Dash 8 by de Havilland Canada are proof positive that fabulously important spin-off products resulted from the timely demise of the Arrow program. So the loss of the Arrow “forced thousands” of Canadians to flee the country in search of meaningful work, eh? In truth, but a handful of ex-Avro workers emigrated to the US or UK. Meanwhile, hundreds of the best minds behind the Arrow in its heyday circa 1952 to 1959 had been post-WWII immigrants to Canada from other nations. Now we’re talking brain drain, but into Canada.

Without these reverse brain-drain people there would have been no Avro Arrow. Canadians did not have the ability to single-handedly produce such an advanced airplane. Had it not been for WWII, they would still have been building wood and fabric airplanes by 1950. Typical of the reverse brain-drain genii were design team leader James C. Floyd from the UK; and Arrow test pilots Jan Zurakowski and “Spud” Potacki, and designer Waclaw Czerwinski, from Poland. Why is this important reality never mentioned in the Arrow nostalgia debates? Well, for one thing, it wouldn’t help book sales in Canada’s “Avro Arrow” publishing industry (there’s always a new Arrow book looming somewhere).

Bottom line on the brain drain? Canada gained immensely by draining brains from many countries in the post-WWII industrial boom, but contributed very few in terms of any outflow of brains to the US, etc. On top of that truth, some of the ex-Avro emigrants from 1959 returned later to Canada, as did James C. Floyd himself.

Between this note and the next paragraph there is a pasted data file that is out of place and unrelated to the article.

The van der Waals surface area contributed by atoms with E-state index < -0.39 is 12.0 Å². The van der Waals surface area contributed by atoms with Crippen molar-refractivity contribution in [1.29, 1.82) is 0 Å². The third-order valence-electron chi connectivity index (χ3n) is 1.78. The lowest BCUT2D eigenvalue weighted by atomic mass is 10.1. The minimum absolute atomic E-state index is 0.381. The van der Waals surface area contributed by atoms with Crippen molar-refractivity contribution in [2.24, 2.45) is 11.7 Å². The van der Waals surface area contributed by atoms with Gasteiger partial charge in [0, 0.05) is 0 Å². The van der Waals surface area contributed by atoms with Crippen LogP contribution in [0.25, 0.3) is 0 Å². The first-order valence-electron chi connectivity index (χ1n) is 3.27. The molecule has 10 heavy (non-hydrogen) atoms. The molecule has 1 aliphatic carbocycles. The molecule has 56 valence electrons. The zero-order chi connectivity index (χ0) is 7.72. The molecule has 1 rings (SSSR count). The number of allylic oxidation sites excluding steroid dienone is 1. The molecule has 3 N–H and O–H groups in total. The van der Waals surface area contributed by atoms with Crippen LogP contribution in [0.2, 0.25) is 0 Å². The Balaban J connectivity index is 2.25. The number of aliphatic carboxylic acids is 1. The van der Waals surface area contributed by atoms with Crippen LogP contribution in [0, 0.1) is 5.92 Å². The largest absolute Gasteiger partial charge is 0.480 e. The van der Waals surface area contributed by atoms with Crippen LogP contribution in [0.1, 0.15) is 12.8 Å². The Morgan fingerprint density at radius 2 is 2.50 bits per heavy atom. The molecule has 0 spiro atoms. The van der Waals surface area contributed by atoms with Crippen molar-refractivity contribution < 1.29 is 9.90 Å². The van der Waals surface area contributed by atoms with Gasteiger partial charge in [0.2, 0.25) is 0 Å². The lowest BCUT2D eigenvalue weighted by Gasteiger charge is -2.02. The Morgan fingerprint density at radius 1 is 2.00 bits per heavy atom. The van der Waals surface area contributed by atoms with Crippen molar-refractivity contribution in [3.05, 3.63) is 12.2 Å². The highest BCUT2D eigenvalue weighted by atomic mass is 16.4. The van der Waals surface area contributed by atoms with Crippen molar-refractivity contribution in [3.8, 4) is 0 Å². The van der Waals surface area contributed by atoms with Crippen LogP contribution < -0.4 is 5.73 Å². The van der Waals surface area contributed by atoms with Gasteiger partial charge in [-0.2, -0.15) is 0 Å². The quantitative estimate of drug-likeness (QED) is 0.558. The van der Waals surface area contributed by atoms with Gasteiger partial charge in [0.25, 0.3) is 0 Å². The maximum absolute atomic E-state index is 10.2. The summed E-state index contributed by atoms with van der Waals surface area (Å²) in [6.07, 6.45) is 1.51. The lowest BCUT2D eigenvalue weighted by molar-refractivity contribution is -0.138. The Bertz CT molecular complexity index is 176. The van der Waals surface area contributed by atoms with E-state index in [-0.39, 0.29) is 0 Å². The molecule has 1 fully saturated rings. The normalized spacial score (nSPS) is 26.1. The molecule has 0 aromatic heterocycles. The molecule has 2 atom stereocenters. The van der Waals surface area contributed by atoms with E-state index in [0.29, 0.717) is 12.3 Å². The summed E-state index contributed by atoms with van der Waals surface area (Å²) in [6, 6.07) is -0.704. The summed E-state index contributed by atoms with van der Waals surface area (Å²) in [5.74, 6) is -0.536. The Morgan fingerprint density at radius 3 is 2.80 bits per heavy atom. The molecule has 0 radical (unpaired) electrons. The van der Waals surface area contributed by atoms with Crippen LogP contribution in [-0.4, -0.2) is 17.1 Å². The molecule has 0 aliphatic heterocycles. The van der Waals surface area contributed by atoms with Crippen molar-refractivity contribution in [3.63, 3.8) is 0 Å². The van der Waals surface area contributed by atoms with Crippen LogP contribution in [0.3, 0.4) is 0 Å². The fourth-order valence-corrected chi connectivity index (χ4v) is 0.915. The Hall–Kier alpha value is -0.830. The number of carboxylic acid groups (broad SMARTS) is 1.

Some basic research into aviation history would reveal these and other facts – not as charming or exciting as our cherished myths, but true all the same.
Larry Milberry, publisher

PS … The never-ending lament for the Arrow includes one in the Montreal Gazette of January 23, 2012 reiterating the moronic old claim about John Diefenbaker, etc., and has the predictable anti-American crapola about some Washington conspiracy being behind the Arrow’s downfall, since Americans can’t stand anyone out-doing them, bla, bla, bla. Talk about pitiful! Here is what this simple-minded “reporter” says in the Gazette: “It was killed by John Diefenbaker’s government, presumably at the behest of Pres. Dwight D. Eisenhower on behalf of his country’s aerospace industry (which hates competition).” Can you believe this garbage? Where does the Gazette find its muse? Maybe from the “Coast to Coast” loonie bins … or the National Enquirer?

Whirlwind Trip to Baddeck: Canada’s Centennial of Flight 1909-2009

Canada's Chief of the Air Staff, LGen Angus Watt, chatting in the msueum with Canadian astronaut/Silver Dart test pilot Bjarni Tryggvason.

Canada’s Chief of the Air Staff, LGen Angus Watt, chatting in the museum with Canadian astronaut/Silver Dart test pilot Bjarni Tryggvason.

November 2011 Silver Dart update: Since we posted this item more than two years ago, much has happened or little has happened (depending on your point of view) regarding Canada’s Centennial of Flight, the Silver Dart flying replica and the Bell Museum. The Canadian Air and Space Museum in Toronto became the temporary home of the Silver Dart, but this fall the CASM was served notice to vacate its premises. Before long, the Silver Dart crew disassembled their lovely airplane and moved it away.